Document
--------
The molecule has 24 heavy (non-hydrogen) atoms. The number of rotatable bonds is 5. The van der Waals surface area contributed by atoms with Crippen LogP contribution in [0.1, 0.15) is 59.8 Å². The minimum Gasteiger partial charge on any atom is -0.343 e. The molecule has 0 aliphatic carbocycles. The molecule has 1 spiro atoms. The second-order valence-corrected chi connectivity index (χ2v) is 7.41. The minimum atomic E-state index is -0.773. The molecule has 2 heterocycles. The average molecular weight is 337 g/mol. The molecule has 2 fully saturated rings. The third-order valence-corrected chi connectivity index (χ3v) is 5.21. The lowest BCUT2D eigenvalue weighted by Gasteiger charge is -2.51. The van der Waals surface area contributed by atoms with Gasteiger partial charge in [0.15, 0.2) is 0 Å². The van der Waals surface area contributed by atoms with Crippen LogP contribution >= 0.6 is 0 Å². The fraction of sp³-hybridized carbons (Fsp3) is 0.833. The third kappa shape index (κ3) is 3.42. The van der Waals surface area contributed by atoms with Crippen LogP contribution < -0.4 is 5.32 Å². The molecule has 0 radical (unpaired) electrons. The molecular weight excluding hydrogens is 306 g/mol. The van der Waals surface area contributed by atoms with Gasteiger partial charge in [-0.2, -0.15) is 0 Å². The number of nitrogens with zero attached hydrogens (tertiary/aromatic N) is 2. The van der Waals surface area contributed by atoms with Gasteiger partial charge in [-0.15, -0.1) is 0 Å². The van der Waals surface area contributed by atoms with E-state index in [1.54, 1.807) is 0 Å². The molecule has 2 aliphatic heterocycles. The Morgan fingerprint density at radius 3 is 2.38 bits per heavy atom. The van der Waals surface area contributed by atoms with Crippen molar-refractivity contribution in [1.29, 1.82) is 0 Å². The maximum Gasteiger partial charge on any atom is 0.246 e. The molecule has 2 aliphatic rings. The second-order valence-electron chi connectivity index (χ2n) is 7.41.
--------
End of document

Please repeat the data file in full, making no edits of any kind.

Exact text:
The molecule has 24 heavy (non-hydrogen) atoms. The number of rotatable bonds is 5. The van der Waals surface area contributed by atoms with Crippen LogP contribution in [0.1, 0.15) is 59.8 Å². The minimum Gasteiger partial charge on any atom is -0.343 e. The molecule has 0 aliphatic carbocycles. The molecule has 1 spiro atoms. The second-order valence-corrected chi connectivity index (χ2v) is 7.41. The minimum atomic E-state index is -0.773. The molecule has 2 heterocycles. The average molecular weight is 337 g/mol. The molecule has 2 fully saturated rings. The third-order valence-corrected chi connectivity index (χ3v) is 5.21. The lowest BCUT2D eigenvalue weighted by Gasteiger charge is -2.51. The van der Waals surface area contributed by atoms with Gasteiger partial charge in [0.15, 0.2) is 0 Å². The van der Waals surface area contributed by atoms with Crippen LogP contribution >= 0.6 is 0 Å². The fraction of sp³-hybridized carbons (Fsp3) is 0.833. The third kappa shape index (κ3) is 3.42. The van der Waals surface area contributed by atoms with Crippen LogP contribution < -0.4 is 5.32 Å². The molecule has 0 radical (unpaired) electrons. The molecular weight excluding hydrogens is 306 g/mol. The van der Waals surface area contributed by atoms with Gasteiger partial charge in [-0.2, -0.15) is 0 Å². The number of nitrogens with zero attached hydrogens (tertiary/aromatic N) is 2. The van der Waals surface area contributed by atoms with Gasteiger partial charge in [-0.15, -0.1) is 0 Å². The van der Waals surface area contributed by atoms with E-state index in [1.54, 1.807) is 0 Å². The molecule has 2 aliphatic heterocycles. The Morgan fingerprint density at radius 3 is 2.38 bits per heavy atom. The van der Waals surface area contributed by atoms with Crippen molar-refractivity contribution in [1.29, 1.82) is 0 Å². The maximum Gasteiger partial charge on any atom is 0.246 e. The molecule has 2 aliphatic rings. The second-order valence-electron chi connectivity index (χ2n) is 7.41.